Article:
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Higher-Ed Leaders: Getting College Grads Into Job Market Necessary For Economic Growth

(Photo by Casey Kuhn - KJZZ)
Maria Harper-Marinick and Michael Crow speak at a panel put together by the Greater Phoenix Chamber of Commerce.

The governor just rolled out his proposed budget, with dollars aimed for primary education, but higher-education leaders say their programs are being left out of the funding conversation.

The heads of Arizona State University and the Maricopa County Community College District spoke to business members Tuesday about where economic policy and higher-education cross.

Both discussed how Arizona is behind in educational attainment, and, in getting college graduates into the job market, saying the state isn’t where it needs to be for a growing educated workforce.

ASU President Michael Crow says bringing together local businesses and students will help, but so is being involved in economic policy in the state Legislature.

“It’s really important that higher education be involved because we are the producer of the highest form of human capital, that is people, the most prepared to do new things," he said.

Crow says ASU leaders are concerned about the decreased state funding for the university.

MCCCD Chancellor Maria Harper-Marinick says investment in the community colleges is something she hopes the Legislature will address.

“I don’t know that there is an influence from the colleges into economic policy development," she said. "We are not in many cases even part of the conversation. That has to change.”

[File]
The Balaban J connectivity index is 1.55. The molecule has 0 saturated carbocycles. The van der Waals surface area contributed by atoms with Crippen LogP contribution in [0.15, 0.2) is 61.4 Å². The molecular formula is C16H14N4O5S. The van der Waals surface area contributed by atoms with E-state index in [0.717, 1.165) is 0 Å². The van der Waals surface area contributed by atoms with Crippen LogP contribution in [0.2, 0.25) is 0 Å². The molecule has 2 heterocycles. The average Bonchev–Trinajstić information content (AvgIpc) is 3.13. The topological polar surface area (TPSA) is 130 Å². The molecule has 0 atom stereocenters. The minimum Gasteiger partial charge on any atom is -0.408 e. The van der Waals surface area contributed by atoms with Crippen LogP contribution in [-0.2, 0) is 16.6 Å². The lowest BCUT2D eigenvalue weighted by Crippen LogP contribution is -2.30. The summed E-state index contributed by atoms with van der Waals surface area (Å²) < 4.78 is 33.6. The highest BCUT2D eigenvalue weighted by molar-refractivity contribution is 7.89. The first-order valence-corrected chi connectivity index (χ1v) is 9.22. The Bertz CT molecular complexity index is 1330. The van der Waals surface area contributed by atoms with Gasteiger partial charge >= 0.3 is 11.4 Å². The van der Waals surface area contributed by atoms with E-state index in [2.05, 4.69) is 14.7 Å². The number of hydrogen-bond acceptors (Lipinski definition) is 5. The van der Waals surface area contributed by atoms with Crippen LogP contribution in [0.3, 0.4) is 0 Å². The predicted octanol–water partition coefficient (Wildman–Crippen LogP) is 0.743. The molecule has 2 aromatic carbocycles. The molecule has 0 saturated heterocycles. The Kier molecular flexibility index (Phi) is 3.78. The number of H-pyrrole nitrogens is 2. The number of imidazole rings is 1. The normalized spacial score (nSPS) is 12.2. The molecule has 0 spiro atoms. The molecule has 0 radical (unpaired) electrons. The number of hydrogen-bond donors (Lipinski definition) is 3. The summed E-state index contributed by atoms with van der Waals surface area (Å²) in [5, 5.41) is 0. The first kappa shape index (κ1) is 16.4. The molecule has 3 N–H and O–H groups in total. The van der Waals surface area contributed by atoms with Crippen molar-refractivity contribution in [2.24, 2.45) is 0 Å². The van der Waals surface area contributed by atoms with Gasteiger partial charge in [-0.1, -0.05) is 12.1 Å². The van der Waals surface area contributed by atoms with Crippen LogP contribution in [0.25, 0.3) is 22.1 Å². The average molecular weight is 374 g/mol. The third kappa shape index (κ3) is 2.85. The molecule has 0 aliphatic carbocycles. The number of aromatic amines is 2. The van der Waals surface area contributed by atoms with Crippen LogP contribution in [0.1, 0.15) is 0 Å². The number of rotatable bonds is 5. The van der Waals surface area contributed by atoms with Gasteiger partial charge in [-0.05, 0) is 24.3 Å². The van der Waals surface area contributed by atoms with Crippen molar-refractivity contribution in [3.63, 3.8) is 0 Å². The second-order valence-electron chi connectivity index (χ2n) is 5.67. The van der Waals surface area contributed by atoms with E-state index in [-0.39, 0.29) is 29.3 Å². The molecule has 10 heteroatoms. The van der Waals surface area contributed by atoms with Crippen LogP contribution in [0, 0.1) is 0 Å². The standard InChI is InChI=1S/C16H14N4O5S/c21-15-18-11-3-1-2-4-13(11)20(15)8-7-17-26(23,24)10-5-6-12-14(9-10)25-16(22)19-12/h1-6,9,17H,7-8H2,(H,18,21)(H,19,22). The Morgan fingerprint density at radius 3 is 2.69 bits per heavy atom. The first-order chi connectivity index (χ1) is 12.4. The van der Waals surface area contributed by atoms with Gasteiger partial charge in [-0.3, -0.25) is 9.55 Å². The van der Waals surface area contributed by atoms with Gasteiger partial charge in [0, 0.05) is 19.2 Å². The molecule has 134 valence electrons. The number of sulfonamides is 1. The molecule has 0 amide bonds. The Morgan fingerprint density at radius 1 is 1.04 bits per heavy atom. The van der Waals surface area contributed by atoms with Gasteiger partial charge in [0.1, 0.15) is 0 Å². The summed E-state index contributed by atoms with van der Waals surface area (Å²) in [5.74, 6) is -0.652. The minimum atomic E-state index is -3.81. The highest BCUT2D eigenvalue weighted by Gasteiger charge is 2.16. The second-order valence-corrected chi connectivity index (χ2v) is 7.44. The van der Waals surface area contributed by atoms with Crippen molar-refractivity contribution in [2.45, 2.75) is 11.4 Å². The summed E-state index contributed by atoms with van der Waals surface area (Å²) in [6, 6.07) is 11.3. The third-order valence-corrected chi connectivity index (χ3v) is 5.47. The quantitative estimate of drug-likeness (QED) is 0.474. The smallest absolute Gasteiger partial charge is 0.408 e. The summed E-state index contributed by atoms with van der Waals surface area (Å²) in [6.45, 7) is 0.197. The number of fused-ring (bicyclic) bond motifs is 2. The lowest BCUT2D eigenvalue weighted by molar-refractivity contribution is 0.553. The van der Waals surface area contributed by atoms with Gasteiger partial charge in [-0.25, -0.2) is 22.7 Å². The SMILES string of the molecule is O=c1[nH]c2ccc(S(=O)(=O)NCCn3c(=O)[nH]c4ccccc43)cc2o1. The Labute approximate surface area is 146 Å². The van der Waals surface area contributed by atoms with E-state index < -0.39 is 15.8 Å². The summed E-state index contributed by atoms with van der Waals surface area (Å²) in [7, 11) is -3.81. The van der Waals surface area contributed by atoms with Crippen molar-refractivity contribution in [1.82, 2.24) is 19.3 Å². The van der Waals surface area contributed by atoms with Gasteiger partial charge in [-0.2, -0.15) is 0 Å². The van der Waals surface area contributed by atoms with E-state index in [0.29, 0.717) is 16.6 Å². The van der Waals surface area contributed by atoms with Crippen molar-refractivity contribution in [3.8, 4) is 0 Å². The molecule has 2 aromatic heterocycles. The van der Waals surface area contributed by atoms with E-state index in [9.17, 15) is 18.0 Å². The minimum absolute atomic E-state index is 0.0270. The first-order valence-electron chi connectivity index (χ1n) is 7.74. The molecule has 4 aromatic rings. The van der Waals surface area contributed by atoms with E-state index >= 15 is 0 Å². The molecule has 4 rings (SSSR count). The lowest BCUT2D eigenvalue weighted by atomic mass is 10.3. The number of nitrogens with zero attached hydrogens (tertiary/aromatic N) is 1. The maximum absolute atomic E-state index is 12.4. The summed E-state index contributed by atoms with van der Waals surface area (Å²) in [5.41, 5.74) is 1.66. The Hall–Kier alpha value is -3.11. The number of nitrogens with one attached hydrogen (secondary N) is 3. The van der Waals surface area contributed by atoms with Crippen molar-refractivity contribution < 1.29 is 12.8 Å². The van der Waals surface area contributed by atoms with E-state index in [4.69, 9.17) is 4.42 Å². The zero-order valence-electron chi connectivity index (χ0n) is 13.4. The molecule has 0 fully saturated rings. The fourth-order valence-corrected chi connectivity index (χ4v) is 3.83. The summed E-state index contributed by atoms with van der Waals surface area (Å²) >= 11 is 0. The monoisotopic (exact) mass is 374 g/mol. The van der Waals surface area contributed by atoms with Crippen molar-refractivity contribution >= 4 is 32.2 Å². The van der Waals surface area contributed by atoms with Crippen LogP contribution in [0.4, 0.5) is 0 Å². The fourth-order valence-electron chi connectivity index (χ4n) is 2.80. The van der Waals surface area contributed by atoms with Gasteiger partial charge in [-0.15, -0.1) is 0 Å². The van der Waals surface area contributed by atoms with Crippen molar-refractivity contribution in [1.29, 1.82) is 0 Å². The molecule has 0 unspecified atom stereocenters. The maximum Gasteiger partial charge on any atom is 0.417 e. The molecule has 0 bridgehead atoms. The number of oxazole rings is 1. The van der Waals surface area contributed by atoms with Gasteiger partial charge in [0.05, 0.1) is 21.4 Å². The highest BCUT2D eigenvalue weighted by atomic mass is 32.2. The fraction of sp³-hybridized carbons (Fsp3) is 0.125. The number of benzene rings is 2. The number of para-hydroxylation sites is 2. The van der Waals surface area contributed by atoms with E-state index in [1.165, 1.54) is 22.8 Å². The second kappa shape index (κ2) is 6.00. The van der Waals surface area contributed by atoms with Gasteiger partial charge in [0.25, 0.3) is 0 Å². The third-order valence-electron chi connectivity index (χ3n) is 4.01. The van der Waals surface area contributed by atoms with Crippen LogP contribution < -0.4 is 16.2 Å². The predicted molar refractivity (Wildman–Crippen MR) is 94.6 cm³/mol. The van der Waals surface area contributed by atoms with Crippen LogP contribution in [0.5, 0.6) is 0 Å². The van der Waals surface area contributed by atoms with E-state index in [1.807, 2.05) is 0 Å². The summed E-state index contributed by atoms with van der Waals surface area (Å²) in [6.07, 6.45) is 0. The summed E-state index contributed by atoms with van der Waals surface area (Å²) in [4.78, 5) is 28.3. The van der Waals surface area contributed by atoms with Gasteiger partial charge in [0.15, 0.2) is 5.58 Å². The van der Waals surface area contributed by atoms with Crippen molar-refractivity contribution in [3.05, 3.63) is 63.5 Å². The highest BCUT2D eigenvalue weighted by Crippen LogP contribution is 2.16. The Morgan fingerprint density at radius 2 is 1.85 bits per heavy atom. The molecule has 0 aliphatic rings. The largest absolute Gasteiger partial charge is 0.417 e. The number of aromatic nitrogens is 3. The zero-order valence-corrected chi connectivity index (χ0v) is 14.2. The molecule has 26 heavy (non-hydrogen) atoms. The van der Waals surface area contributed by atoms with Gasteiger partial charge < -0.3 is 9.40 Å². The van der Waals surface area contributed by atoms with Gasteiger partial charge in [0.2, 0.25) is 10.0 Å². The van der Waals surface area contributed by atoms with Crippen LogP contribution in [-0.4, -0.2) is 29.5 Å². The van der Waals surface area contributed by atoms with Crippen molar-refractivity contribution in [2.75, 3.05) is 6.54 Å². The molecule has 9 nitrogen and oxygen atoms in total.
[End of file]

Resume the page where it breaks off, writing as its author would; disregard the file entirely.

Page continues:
Harper-Marinick says the colleges are reaching out to legislators and the business community to help get more college graduates into the Arizona workforce.

EDITOR'S NOTE: KJZZ is licensed to Rio Salado College, one of the Maricopa County Community College District schools.

Casey Kuhn reports from KJZZ’s West Valley Bureau. She comes to Phoenix from the Midwest, where she graduated from Indiana University with a degree in journalism.Kuhn got her start in radio reporting in college at the community public radio station, WFHB. She volunteered there as a reporter and worked her way up to host the half-hour, daily news show. After graduating, she became a multimedia reporter at Bloomington's NPR/PBS station WFIU/WTIU, where she reported for and produced a weekly statewide news television show.Since moving to the Southwest, she’s discovered a passion for reporting on rural issues, agriculture and the diverse people who make up her community.Kuhn was born and raised in Cincinnati, where her parents instilled in her a love of baseball, dogs and good German beer. You’ll most likely find her around the Valley with a glass of prosecco in one hand and a graphic novel in the other.She finds the most compelling stories come from KJZZ’s listeners.